Iran insists that its nuclear activities are peaceful and that the nuclear Non-Proliferation Treaty guarantees its right to peaceful enrichment activities.


Asked if Iran would resume enriching uranium before the end of President Mohammad Khatami (news - web sites)'s mandate next August, Rowhani replied: "Negotiations should end before this date. But if they do not end we cannot wait until then."


"Our aim is to be able to continue our enrichment activities and at the same time to give the necessary guarantees to the international community that these activities are peaceful. The aim of the negotiations is to arrive at an agreement with the Europeans," he said.


Rowhani's comments marked a further sharpening of rhetoric between Tehran and the European Union, which is hoping diplomacy will bring about a peaceful solution to the Iranian nuclear issue.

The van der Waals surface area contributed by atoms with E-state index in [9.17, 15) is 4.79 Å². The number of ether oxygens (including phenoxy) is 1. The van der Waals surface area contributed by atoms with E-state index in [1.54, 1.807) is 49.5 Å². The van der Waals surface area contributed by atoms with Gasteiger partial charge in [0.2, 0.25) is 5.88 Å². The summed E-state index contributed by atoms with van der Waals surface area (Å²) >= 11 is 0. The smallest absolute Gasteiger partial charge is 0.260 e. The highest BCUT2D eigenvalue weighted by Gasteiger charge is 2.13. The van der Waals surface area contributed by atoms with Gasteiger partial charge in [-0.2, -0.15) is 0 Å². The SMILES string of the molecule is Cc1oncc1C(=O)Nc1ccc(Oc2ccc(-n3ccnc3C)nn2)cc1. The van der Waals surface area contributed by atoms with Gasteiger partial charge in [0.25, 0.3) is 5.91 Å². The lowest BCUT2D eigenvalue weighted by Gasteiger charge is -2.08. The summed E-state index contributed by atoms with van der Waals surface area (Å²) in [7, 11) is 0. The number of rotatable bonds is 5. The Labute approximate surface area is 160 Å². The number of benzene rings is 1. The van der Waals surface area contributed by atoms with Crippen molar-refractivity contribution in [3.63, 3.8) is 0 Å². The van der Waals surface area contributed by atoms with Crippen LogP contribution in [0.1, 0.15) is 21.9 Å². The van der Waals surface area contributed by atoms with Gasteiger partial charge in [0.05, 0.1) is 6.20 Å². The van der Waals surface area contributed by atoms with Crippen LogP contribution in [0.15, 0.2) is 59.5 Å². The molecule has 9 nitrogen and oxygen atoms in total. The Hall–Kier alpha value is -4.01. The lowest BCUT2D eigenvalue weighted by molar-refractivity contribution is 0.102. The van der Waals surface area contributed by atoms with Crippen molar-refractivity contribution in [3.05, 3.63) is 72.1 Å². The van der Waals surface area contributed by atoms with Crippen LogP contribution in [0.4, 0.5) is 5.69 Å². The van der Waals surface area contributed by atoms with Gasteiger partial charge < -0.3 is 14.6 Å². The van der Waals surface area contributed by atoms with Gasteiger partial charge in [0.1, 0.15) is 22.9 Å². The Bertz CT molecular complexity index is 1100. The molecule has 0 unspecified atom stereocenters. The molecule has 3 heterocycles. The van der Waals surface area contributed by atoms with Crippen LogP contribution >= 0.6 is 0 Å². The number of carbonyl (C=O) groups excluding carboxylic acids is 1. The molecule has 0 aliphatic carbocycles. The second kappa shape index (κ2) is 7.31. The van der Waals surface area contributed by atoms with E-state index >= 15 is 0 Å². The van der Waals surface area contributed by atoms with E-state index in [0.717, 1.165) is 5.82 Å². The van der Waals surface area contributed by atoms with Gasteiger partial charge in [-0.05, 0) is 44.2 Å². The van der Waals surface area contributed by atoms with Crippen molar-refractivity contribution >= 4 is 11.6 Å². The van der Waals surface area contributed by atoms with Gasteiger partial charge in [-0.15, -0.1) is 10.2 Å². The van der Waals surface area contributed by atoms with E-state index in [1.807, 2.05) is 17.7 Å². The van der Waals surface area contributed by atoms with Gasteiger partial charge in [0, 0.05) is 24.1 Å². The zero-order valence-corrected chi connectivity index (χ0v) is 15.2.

At a meeting in Geneva this month, the EU3 told Iran that nothing short of "full cessation and dismantling of Iran's fuel cycle efforts" would provide the guarantees needed to prove the peaceful nature of the nuclear programme.


Iran's supreme leader Ayatollah Ali Khamenei warned European powers last week that they must take their nuclear negotiations with Iran seriously, otherwise Tehran would reconsider its cooperation.


Meanwhile the United States, which has sometimes expressed displeasure at the EU's diplomatic engagement of Iran, has also intensified verbal sparring with its arch-foe.


US President George W. Bush (news - web sites) has said he could not rule out using force if Tehran failed to rein in its nuclear plans, and US Vice President Dick Cheney (news - web sites) said Iran was "right at the top of the list" of global trouble spots.